Spent the A-Zone opening day preparing for the A-4 hunt. Deer numbers on our ranch are so low that it’s really hard to get fired up.
First time I’ve ever hunted with my bow during rifle season. After target shooting for a while, I headed out to look for a buck.
While I was setting up, I got a text that Rob had just shot a 100 pound boar that was cooling off in a pond and he had to wade in chest deep to retrieve it.
Spent the rest of the afternoon waiting patiently at two locations. Never saw a deer until the ride back to camp when I came upon five deer, two of them spikes.
There will be time to hunt the A-Zone later on. Right now I’m focused on preparing for Modoc. Not enough time to do it all.
The mule is loaded in the Cargo Trailer and my check list is nearly complete.
Late Thursday and after I made my last post, I got a second call from Modoc. Not certain what is up.
Contradicting the morning phone call, the latest word is that the forest closure for the Devil’s Garden portion of the Modoc National Forest is still in effect, but is limited to the area around the Steele Fire.
Hoping for better information tomorrow. (Monday)
Retrieved my A4 tag from License and Revenue Branch.
California ground squirrels create a network of holes and tunnels that is used by many other critters. These include threatened and endangered species such as the California Tiger Salamander and the California red-legged frog. Fence lizards, rattle snakes, gopher snakes and king snakes also make these tunnels their home.
These ground squirrels, which are sometimes called ring-neck ground squirrels, are also a food source for bobcats, coyotes and gray foxes as well as raptors.
Golden eagles and red-tailed hawks are a primary hunter of these rodents. They are also good targets for varmint shooters.
I’ve often wondered if the early settlers survived off grounds squirrels. They are quite numerous and I’m sure they could be tasty.
squirrels scurry across open areas
they shift home sites with the seasons
they like our fruit trees
a squirrel of the year
always searching for food
on the run
Their tail helps them keep balance
watching for hawks
From my trail camera.
Been seeking some successful nesting signs for turkey, pheasant and quail. Here is some evidence.
Last week I ran into three hen turkeys at the ranch. looks like they had a couple of poults each. That’s pretty good success on our ranch where there are lots of predators.
It’s not always easy to pick out the poults this time of year. Size varies, depending upon when the young hatched.
Driving to work on my trailer at Mayberry Saturday and Sunday, I bumped into a half-dozen pheasant broods. The seemed to have between four and six poults in each. Once again that looks pretty good to me.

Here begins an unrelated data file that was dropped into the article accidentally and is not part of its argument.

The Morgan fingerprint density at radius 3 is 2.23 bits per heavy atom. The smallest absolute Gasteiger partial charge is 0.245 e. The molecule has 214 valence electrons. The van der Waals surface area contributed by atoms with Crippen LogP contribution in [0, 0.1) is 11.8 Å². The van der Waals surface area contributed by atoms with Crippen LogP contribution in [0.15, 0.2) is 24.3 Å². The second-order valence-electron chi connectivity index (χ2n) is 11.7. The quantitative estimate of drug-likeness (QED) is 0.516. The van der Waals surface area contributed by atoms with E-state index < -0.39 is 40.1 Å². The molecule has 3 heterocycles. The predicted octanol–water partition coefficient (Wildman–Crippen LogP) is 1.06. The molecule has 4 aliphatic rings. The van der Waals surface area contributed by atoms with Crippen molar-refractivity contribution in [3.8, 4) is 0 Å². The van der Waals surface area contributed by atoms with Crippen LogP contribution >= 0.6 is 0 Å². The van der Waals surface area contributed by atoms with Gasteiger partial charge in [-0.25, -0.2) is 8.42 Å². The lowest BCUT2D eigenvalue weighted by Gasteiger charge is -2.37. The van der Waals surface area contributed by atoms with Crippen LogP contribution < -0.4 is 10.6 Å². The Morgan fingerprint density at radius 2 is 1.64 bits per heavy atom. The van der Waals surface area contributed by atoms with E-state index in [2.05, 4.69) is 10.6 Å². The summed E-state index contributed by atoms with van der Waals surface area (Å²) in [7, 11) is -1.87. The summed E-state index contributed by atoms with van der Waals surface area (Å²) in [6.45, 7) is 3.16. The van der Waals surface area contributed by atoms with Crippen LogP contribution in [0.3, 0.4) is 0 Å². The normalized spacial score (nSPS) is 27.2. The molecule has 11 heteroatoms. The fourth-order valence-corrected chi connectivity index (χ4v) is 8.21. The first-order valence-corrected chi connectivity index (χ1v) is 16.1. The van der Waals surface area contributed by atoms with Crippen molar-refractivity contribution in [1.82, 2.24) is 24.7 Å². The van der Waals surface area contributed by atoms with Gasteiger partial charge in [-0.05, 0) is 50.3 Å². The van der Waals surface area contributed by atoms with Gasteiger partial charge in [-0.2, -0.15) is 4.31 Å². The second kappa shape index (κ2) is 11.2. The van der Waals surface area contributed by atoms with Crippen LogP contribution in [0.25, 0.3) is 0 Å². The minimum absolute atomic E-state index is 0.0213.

Seems that the number of quail chicks is also very healthy. Maybe there will be some successful upland game bird hunting this fall.
Source: Meatless Mondays
Game animals are probably the most efficient users of water, from a human standpoint. Their meat is very eco friendly. On the other hand, there are not enough of them to go around.
Caught these young tom turkeys resting in the shade of a blue oak alongside the road.
In summer, young male turkeys band together with other males their age. Gobblers tend to avoid the yearlings, but sometimes the jakes hang out near the older birds or follow them around.
After taking this photo, I stepped on the gas a little too hard and my tires spun, causing the flock to sound off together proving that turkeys do gobble in summer.
Thought Monday might be a good day to catch a salmon, so my friend, Captain Bob, and I headed to the south buoy to see what we could find.
Nobody there so we asked on the radio where everybody was. The response was “head south on 210 and you’ll find the fishermen.”
We did and we did, but we couldn’t catch a fish – not even a hit-and-run.
However I did snap a few photos of some of the whales that we circling us most of the day. That’s all I’ve got.
There were quite a few birds around as well. This gull was a pretty boy.
We also noticed that the area we fished was loaded with sea-birds eating something on the surface of the water. Maybe krill (small fish) – possibly the same thing the whales were after.
The trip back got a bit rough, which made things a bit more interesting. All and all it was a good day. From the reports we got, our experience was consistent with the norm, but a few nice salmon were caught.